We began this interview with her elaborating on and putting into context the statement of Chief Joseph: “It Does Not Require Many Words to Speak the Truth.”

You can listen to our discussion here.

The book Victoria Patterson recommends is “The Best American Travel Writing 2016,” by Bill Bryson.

This program was recorded on January 23, 2017.

Patterson, Dr. Victoria: United States Treaties with Native People

In the 56 years between 1774 and 1832, 368 Treaties were agreed upon between several sovereign nations of the native peoples of North America the United States.  Our guest is Victoria Patterson, Ph.D., an ethnologist who has studied the Native People of North America for the past 40 years.

The 368 treaties were attempts to set the borders of the parties and set conditions of their behavior.  Once negotiated and consented to by and with the advice and consent of the United States Senate these treaties, like all other treaties, became the supreme law of the land.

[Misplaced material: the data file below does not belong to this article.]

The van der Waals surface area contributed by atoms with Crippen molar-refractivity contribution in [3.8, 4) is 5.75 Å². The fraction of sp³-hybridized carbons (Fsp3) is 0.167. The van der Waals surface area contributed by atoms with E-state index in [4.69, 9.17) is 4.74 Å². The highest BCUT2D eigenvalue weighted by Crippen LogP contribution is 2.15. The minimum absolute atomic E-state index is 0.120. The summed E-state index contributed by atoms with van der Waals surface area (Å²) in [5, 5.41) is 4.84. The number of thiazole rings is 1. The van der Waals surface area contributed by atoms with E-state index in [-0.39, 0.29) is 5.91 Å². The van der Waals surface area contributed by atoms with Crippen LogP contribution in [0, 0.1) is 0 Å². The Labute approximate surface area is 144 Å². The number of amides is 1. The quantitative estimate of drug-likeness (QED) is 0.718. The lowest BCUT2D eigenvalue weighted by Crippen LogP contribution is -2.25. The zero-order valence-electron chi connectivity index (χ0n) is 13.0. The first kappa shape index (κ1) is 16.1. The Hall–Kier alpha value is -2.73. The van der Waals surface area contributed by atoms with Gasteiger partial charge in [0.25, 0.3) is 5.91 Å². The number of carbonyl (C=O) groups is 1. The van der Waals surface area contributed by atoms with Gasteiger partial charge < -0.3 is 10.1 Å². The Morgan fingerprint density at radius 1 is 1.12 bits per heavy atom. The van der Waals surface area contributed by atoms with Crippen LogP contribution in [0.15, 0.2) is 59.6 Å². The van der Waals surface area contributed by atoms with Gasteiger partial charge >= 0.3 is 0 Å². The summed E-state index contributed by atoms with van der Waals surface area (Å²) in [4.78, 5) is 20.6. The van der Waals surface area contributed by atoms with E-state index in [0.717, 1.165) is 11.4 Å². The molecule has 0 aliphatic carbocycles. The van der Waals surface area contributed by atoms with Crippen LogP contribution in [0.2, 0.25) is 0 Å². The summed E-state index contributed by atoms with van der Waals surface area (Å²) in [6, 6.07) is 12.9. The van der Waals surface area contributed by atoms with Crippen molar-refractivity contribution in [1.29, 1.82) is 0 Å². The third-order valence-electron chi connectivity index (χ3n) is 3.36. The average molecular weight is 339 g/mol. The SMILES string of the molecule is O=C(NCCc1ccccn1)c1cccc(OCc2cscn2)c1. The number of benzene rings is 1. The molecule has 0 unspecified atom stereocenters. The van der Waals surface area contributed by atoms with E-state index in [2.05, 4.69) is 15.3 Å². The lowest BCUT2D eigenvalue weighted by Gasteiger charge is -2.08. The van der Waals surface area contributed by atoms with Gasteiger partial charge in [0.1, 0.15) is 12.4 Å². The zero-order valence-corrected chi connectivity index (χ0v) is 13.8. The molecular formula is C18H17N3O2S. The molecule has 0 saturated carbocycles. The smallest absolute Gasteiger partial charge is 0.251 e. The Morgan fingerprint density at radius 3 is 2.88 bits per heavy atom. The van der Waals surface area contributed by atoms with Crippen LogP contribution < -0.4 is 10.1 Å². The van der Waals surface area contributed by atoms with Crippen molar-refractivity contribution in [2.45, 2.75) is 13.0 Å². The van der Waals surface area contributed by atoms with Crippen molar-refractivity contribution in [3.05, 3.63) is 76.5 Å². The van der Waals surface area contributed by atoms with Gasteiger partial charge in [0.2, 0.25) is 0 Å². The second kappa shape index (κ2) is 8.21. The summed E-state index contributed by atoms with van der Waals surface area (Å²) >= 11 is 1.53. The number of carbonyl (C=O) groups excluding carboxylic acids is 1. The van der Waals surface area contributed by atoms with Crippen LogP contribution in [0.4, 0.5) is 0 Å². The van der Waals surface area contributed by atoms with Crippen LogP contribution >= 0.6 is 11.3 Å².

Conciliatory language, perhaps thought by some to establish an everlasting peace, was common in the words of many of the treaties.  The 1778 Treaty with the Delaware Indians and the United States memorialized that notion with a recital stating:  “That all offences or acts of hostilities by one, or either of the contracting parties against the other, be mutually forgiven, and buried in the depth of oblivion, never more to be had in remembrance.” History did not, however prove this notion to be true.

Dr. Victoria Patterson visited Radio Curious on January 16, 2017 to discuss treaties and issues of native sovereignty.  We began with the condition of the Native people after the colonies separated from England and before the establishment of the United States.